I’ve been looking forward to launch of the 2015 John Lewis Christmas ad this week. I’d got my tissues ready for the inevitable tears, but when I watched it for the first time this afternoon I had no emotional reaction at all, not even a sniffle. I can see from the comments on social media that there are plenty of people who did cry at “The Man on the Moon” story so it obviously struck a chord with some. But why not with me?  

It worried me. I even watched last year’s again just to make sure I’d not become cold-hearted over the last 12 months.  I haven’t.  One minute 43 seconds in, when Monty the penguin kisses his new girlfriend, I started sobbing as usual.

There is another reason that I’m interested in my lack of reaction. I’ve been commissioned by one of my business clients to make a video that creates an emotional connection with their potential customers. So I’ve been pondering how to create that connection for the last few days.

It’s not something I struggle with for weddings and families. I have a great track record of leaving my clients in floods of tears after their slideshows for all the right reasons. The combination of lots of emotion-filled, memory-triggering photos of their loved ones and moving music is pretty much guaranteed to pull at even the hardest of heart strings.  But doing that in a management training context is more tricky.

So why doesn’t the latest John Lewis ad work for me?

Do I have a greater affection for penguins than old folk?  Is the soundtrack inappropriate? Music gives the viewer a huge clue as to how they’re meant to react. But although it’s not my favourite song, the lyrics and tone fit the story so I don’t think it’s that.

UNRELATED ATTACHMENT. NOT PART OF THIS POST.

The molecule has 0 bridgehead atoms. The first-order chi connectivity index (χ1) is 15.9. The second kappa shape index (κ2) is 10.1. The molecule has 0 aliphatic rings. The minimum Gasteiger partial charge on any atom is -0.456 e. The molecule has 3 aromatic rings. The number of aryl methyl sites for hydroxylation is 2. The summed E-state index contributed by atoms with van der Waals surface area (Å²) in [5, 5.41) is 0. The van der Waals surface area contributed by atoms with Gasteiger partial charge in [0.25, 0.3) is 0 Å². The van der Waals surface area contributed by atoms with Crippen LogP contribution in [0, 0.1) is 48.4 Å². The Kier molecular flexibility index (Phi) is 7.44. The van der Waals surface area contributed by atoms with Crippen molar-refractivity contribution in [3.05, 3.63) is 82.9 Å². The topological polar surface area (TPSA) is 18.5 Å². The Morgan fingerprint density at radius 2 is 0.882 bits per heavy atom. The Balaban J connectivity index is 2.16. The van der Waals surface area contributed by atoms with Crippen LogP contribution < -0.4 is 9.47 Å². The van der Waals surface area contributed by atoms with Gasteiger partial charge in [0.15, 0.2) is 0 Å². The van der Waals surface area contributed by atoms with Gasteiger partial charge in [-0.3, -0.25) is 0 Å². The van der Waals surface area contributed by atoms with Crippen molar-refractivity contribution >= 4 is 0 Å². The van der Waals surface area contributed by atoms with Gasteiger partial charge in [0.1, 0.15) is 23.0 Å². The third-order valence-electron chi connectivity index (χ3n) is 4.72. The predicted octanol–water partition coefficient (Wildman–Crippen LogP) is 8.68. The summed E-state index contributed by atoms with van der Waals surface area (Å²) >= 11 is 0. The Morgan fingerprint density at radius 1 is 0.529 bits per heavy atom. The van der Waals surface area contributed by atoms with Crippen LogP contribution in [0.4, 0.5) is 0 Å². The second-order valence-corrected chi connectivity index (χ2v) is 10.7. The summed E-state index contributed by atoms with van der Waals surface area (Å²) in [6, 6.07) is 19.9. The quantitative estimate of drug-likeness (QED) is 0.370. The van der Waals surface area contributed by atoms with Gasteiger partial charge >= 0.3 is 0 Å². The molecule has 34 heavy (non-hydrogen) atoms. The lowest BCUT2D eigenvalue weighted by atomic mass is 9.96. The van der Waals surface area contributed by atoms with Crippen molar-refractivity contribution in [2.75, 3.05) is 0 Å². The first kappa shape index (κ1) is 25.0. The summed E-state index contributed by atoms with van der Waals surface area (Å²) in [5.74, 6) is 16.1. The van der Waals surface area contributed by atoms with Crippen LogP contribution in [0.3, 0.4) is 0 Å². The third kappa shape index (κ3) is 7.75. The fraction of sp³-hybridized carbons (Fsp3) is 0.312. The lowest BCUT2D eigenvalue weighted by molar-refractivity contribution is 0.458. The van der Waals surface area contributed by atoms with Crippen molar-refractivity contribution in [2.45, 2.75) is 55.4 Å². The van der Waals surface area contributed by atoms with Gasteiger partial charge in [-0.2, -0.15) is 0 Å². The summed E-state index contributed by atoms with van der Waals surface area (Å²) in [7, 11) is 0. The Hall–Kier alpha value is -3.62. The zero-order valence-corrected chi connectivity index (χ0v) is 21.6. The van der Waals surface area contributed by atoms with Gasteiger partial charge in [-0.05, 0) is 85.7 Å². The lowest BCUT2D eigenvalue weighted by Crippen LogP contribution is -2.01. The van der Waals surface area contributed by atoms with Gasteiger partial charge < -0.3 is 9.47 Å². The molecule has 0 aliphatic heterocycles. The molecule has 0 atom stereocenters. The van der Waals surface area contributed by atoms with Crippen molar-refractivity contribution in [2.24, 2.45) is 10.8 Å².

Then a friend of mine hit the nail on the head. She said she couldn’t get past the lack of space suit. I’m a geek. My degree included modules on physics and astronomy. A human being living and walking normally on a moon with no atmosphere, telescopes nowhere near large enough to see that level of detail either way, and the small issue of how you get a bunch of balloons to escape the Earth’s atmosphere unscathed and land in exactly the right location without any obvious means of propulsion. I won’t go on.  

It shouldn’t matter. It’s a fictional story designed to get you thinking about the plight of lonely elderly people at Christmas. But clearly, for some of us at least, inaccuracies can distract us from getting emotionally involved.

So thank you John Lewis for helping me clarify what engenders an emotional connection on screen. I reckon you need these 4 ingredients:

  • At least one character your viewers care about.
  • A situation that’s believable that they can identify with
  • A soundtrack that matches the emotion you want to trigger
  • Penguins ;-)

I’d love to know what makes you emotionally react to a film or advert so do leave a comment below.  And if anyone from John Lewis is reading this, bring back the penguins. In the meantime, here’s last year’s advert


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